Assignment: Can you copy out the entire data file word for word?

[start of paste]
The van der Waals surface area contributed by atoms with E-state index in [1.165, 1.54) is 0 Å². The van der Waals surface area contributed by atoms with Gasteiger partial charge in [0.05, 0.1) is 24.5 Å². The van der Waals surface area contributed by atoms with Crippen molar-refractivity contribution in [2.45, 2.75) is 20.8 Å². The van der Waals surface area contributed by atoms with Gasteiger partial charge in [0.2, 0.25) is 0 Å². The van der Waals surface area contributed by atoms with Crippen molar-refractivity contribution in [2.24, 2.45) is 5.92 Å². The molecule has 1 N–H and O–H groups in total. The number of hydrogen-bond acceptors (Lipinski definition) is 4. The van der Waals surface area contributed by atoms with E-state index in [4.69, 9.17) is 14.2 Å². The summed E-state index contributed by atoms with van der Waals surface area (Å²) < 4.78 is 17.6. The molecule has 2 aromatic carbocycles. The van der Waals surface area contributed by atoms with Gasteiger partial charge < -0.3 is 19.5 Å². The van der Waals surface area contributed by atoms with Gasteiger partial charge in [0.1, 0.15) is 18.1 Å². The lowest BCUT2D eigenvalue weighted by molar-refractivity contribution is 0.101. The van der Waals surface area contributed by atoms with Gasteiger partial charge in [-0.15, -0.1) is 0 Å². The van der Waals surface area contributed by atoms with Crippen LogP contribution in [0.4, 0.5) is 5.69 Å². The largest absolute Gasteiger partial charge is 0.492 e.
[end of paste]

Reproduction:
The van der Waals surface area contributed by atoms with E-state index in [1.165, 1.54) is 0 Å². The van der Waals surface area contributed by atoms with Gasteiger partial charge in [0.05, 0.1) is 24.5 Å². The van der Waals surface area contributed by atoms with Crippen molar-refractivity contribution in [2.45, 2.75) is 20.8 Å². The van der Waals surface area contributed by atoms with Gasteiger partial charge in [0.2, 0.25) is 0 Å². The van der Waals surface area contributed by atoms with Crippen molar-refractivity contribution in [2.24, 2.45) is 5.92 Å². The molecule has 1 N–H and O–H groups in total. The number of hydrogen-bond acceptors (Lipinski definition) is 4. The van der Waals surface area contributed by atoms with E-state index in [4.69, 9.17) is 14.2 Å². The summed E-state index contributed by atoms with van der Waals surface area (Å²) < 4.78 is 17.6. The molecule has 2 aromatic carbocycles. The van der Waals surface area contributed by atoms with Gasteiger partial charge < -0.3 is 19.5 Å². The van der Waals surface area contributed by atoms with Gasteiger partial charge in [0.1, 0.15) is 18.1 Å². The lowest BCUT2D eigenvalue weighted by molar-refractivity contribution is 0.101. The van der Waals surface area contributed by atoms with Gasteiger partial charge in [-0.15, -0.1) is 0 Å². The van der Waals surface area contributed by atoms with Crippen LogP contribution in [0.4, 0.5) is 5.69 Å². The largest absolute Gasteiger partial charge is 0.492 e.